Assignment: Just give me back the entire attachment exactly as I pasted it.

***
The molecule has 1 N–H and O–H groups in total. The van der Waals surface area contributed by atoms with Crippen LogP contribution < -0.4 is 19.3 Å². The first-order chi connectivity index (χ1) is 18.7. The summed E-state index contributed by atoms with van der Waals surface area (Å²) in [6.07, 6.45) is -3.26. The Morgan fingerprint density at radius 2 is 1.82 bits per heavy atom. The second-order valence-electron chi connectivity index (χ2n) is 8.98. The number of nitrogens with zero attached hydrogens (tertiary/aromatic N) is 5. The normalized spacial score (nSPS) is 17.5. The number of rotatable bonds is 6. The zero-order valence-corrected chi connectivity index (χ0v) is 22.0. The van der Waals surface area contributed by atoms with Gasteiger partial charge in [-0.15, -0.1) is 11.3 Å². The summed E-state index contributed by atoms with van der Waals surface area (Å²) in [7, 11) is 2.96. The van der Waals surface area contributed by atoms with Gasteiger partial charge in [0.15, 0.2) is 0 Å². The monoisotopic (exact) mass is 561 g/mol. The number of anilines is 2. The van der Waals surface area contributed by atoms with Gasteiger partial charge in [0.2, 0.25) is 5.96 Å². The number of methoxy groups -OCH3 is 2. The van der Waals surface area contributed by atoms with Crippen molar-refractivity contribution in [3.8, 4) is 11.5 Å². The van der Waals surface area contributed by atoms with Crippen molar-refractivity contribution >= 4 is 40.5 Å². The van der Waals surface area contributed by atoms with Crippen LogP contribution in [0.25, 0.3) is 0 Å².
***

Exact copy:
The molecule has 1 N–H and O–H groups in total. The van der Waals surface area contributed by atoms with Crippen LogP contribution < -0.4 is 19.3 Å². The first-order chi connectivity index (χ1) is 18.7. The summed E-state index contributed by atoms with van der Waals surface area (Å²) in [6.07, 6.45) is -3.26. The Morgan fingerprint density at radius 2 is 1.82 bits per heavy atom. The second-order valence-electron chi connectivity index (χ2n) is 8.98. The number of nitrogens with zero attached hydrogens (tertiary/aromatic N) is 5. The normalized spacial score (nSPS) is 17.5. The number of rotatable bonds is 6. The zero-order valence-corrected chi connectivity index (χ0v) is 22.0. The van der Waals surface area contributed by atoms with Gasteiger partial charge in [-0.15, -0.1) is 11.3 Å². The summed E-state index contributed by atoms with van der Waals surface area (Å²) in [7, 11) is 2.96. The van der Waals surface area contributed by atoms with Gasteiger partial charge in [0.15, 0.2) is 0 Å². The monoisotopic (exact) mass is 561 g/mol. The number of anilines is 2. The van der Waals surface area contributed by atoms with Gasteiger partial charge in [0.2, 0.25) is 5.96 Å². The number of methoxy groups -OCH3 is 2. The van der Waals surface area contributed by atoms with Crippen molar-refractivity contribution in [3.8, 4) is 11.5 Å². The van der Waals surface area contributed by atoms with Crippen molar-refractivity contribution >= 4 is 40.5 Å². The van der Waals surface area contributed by atoms with Crippen LogP contribution in [0.25, 0.3) is 0 Å².